The Social Construction Of Fibromyalgia Essay

1383 words - 6 pages

The Social Construction of Fibromyalgia

     “With so many people in so much pain, how could fibromyalgia not be a disease?” (Groopman 3) This question regarding the “condition of persistent muscle pain throughout the body, pain that is often accompanied by severe fatigue, insomnia, diarrhea and abdominal bloating, bladder irritation, and headache,” now known as fibromyalgia raises some rather interesting yet complicated issues in today’s health care field such as: What criteria must be met in order for a symptom or a set of symptoms, as is the case here, to be classified as an illness or a disorder? What does the term illness itself mean? What makes up the concept of health? In this paper, I attempt to tackle these questions by examining the process of the social construction, the medicalization, and the medical uncertainties surrounding fibromyalgia. I will first discuss the process of social construction, or the development of a condition as a disorder, also discussing who the key actors in the process are and how everyone involved in the process is affected. Second, I will analyze the process of medicalization, or how a set of symptoms comes to be known as a disorder, complete with treatment and all, of fibromyalgia over the years. Third, I

Mohamed 2
will look at the medical uncertainties, or doubts about knowledge and treatment, regarding fibromyalgia. Last, I will discuss the possible explanations that have been
given to explain fibromyalgia in patients by physicians who are opposed to medicalizing the disorder.
     The term fibromyalgia was introduced in 1990, and since then almost six million Americans, ninety per cent of them being women, have been diagnosed as living with the disorder. Physicians are not sure of the exact cause of the illness, but many of the cases are reported immediately after a traumatic event (Groopman 3). Another puzzling issue here is the absence of any muscular inflammation in the complaining patient or the presence of any abnormal laboratory test results or X-rays. So is it possible for six million patients to be “fooling” physicians? You might have another illness of your own requiring another one of these papers if you’re even considering that absurd idea! Let us begin by defining illness and health. “Modern medicine is based on and dominated by concepts, methods, and principles of the biological sciences…The dominant model of disease today…assumes disease to be fully accounted for by deviations from the norm of measurable biological (somatic) variables” (Mishler 153). “Health, in a positive sense, consists in the capacity of the organism to maintain a balance in which it may be reasonably free of undue pain, discomfort, disability or limitation of action” (Mishler 154). Because of our modern definition and perception of illness or disease, some physicians may ignore patients’ claims of having fibromyalgia, or may even dismiss the patients as “crazy” and...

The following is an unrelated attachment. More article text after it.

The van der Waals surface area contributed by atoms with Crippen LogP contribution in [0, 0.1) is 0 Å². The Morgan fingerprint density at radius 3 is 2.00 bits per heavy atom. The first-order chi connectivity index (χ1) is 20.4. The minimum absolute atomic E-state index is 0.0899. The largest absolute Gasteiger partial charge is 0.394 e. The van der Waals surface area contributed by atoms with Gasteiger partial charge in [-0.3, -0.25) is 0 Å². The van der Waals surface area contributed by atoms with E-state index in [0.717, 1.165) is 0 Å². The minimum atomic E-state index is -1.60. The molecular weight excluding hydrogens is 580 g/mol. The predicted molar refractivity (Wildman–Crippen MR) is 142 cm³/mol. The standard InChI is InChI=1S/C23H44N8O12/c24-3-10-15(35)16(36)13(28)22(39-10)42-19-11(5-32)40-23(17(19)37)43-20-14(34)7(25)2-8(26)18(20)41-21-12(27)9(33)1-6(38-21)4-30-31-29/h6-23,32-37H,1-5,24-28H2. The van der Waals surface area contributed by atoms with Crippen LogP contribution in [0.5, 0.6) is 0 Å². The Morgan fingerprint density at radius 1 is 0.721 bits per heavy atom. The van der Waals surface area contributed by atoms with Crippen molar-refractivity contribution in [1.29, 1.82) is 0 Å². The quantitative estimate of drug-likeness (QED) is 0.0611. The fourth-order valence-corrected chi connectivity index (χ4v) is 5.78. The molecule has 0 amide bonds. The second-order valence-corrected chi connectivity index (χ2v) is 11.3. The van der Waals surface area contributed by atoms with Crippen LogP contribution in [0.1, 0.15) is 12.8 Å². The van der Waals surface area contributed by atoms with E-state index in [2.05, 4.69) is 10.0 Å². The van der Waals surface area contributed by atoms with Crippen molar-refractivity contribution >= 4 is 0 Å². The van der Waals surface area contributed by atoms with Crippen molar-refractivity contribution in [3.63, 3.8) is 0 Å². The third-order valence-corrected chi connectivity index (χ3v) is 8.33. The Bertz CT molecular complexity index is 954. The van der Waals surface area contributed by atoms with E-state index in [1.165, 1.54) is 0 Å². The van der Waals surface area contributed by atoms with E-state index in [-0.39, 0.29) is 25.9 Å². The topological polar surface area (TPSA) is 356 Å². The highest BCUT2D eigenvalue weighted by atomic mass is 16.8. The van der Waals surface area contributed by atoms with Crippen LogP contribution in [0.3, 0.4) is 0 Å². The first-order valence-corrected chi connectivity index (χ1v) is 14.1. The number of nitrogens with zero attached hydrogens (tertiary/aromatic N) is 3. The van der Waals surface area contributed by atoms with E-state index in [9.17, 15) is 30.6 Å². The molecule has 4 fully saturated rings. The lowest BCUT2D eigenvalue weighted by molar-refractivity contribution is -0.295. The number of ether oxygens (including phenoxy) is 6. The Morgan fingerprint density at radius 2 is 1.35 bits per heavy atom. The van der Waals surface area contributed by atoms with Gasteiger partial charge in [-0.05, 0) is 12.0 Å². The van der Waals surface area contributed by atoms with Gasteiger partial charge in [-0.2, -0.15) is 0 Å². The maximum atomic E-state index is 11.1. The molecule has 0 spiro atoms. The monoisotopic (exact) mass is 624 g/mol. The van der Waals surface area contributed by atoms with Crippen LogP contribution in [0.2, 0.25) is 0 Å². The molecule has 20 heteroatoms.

Find Another Essay On The Social Construction of Fibromyalgia

The social construction of abnormality Essay

1754 words - 8 pages The Social Construction of Abnormality The fields of psychology and psychiatry similarly postulate that there are proper inherent functioning attributes and characteristics, which can be identified in human nature as normal, and this provides the means to characterize ‘abnormal functioning’. Within the diagnostic process of mental disorders there is a classificatory system, which the field of psychiatry developed through means of social

The social construction of abnormality Essay

1431 words - 6 pages to the DSM is highly revered in the tribe, and nothing in mental illness is mind independent for all mental illness classifications lie within the mind. I will now discuss John R. Searle’s The Construction of Social Reality to incorporate the social constructivist perspective that will be used to explain further the reasons for which the theories of mental illness fail to meet the criterion of the standard model. Searle posits that there are

The Social Construction of Gender

856 words - 3 pages Different culture and different periods of history construct gender differently. Due to the social construction of gender, gender always ranks women below men of the same race and class. The rich details of the historical and field studies have given the notion that violence is always related to masculinities. Men is always referred as the subject of the action “violence against female” when speaking of the phrase “violence toward women”. Men

The Social Construction of Gender

1975 words - 8 pages see themselves as women, and adopt what we in our culture would see as traditionally feminine gender roles. This defies our beliefs that men must conform, or are born with traits that we consider “masculine.” In fact, the existence of men who see themselves as women, and possess traits that we generally consider feminine, offers proof that gender is in fact a social construction. If gender was biologically determined, the Kathoey would show the

The social construction of abnormality